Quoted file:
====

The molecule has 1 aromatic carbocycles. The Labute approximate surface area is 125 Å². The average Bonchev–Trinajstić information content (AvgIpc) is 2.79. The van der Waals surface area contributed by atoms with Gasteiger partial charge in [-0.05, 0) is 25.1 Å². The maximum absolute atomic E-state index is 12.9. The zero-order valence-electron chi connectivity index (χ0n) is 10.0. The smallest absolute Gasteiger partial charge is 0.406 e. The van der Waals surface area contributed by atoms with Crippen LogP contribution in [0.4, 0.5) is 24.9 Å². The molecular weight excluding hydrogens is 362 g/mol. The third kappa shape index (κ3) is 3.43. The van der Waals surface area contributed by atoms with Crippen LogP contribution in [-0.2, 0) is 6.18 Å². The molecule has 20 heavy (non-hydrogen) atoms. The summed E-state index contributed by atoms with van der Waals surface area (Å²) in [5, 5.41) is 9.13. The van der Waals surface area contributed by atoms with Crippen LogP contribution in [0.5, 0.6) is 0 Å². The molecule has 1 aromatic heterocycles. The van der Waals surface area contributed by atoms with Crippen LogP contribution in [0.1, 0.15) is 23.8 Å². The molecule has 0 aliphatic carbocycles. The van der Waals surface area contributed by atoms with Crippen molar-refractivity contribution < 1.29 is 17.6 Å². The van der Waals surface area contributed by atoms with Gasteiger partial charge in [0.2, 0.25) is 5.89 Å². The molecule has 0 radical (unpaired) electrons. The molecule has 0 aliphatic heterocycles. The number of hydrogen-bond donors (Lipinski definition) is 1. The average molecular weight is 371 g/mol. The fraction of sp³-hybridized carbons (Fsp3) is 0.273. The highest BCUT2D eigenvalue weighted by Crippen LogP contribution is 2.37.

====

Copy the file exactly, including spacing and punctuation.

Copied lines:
The molecule has 1 aromatic carbocycles. The Labute approximate surface area is 125 Å². The average Bonchev–Trinajstić information content (AvgIpc) is 2.79. The van der Waals surface area contributed by atoms with Gasteiger partial charge in [-0.05, 0) is 25.1 Å². The maximum absolute atomic E-state index is 12.9. The zero-order valence-electron chi connectivity index (χ0n) is 10.0. The smallest absolute Gasteiger partial charge is 0.406 e. The van der Waals surface area contributed by atoms with Crippen LogP contribution in [0.4, 0.5) is 24.9 Å². The molecular weight excluding hydrogens is 362 g/mol. The third kappa shape index (κ3) is 3.43. The van der Waals surface area contributed by atoms with Crippen LogP contribution in [-0.2, 0) is 6.18 Å². The molecule has 20 heavy (non-hydrogen) atoms. The summed E-state index contributed by atoms with van der Waals surface area (Å²) in [5, 5.41) is 9.13. The van der Waals surface area contributed by atoms with Crippen LogP contribution in [0.5, 0.6) is 0 Å². The molecule has 1 aromatic heterocycles. The van der Waals surface area contributed by atoms with Crippen LogP contribution in [0.1, 0.15) is 23.8 Å². The molecule has 0 aliphatic carbocycles. The van der Waals surface area contributed by atoms with Crippen molar-refractivity contribution < 1.29 is 17.6 Å². The van der Waals surface area contributed by atoms with Gasteiger partial charge in [0.2, 0.25) is 5.89 Å². The molecule has 0 radical (unpaired) electrons. The molecule has 0 aliphatic heterocycles. The number of hydrogen-bond donors (Lipinski definition) is 1. The average molecular weight is 371 g/mol. The fraction of sp³-hybridized carbons (Fsp3) is 0.273. The highest BCUT2D eigenvalue weighted by Crippen LogP contribution is 2.37.